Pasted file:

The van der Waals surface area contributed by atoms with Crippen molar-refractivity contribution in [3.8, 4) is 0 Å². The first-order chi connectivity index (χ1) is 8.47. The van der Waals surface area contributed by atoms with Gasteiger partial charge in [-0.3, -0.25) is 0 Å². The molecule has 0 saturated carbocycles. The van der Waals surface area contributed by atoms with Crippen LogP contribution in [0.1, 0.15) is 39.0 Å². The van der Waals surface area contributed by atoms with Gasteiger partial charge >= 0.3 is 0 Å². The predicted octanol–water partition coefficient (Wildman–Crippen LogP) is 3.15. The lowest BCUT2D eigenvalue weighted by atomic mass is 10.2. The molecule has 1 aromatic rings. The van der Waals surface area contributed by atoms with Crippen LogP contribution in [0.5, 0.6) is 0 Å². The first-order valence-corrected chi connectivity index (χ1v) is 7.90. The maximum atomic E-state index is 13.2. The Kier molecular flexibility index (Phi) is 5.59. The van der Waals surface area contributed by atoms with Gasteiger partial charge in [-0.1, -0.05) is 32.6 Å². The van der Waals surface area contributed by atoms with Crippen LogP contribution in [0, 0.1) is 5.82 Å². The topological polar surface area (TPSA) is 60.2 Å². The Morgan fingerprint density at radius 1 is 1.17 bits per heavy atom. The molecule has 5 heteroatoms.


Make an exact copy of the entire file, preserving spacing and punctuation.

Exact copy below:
The van der Waals surface area contributed by atoms with Crippen molar-refractivity contribution in [3.8, 4) is 0 Å². The first-order chi connectivity index (χ1) is 8.47. The van der Waals surface area contributed by atoms with Gasteiger partial charge in [-0.3, -0.25) is 0 Å². The molecule has 0 saturated carbocycles. The van der Waals surface area contributed by atoms with Crippen LogP contribution in [0.1, 0.15) is 39.0 Å². The van der Waals surface area contributed by atoms with Gasteiger partial charge >= 0.3 is 0 Å². The predicted octanol–water partition coefficient (Wildman–Crippen LogP) is 3.15. The lowest BCUT2D eigenvalue weighted by atomic mass is 10.2. The molecule has 1 aromatic rings. The van der Waals surface area contributed by atoms with Crippen LogP contribution in [0.5, 0.6) is 0 Å². The first-order valence-corrected chi connectivity index (χ1v) is 7.90. The maximum atomic E-state index is 13.2. The Kier molecular flexibility index (Phi) is 5.59. The van der Waals surface area contributed by atoms with Gasteiger partial charge in [-0.1, -0.05) is 32.6 Å². The van der Waals surface area contributed by atoms with Crippen LogP contribution in [0, 0.1) is 5.82 Å². The topological polar surface area (TPSA) is 60.2 Å². The Morgan fingerprint density at radius 1 is 1.17 bits per heavy atom. The molecule has 5 heteroatoms.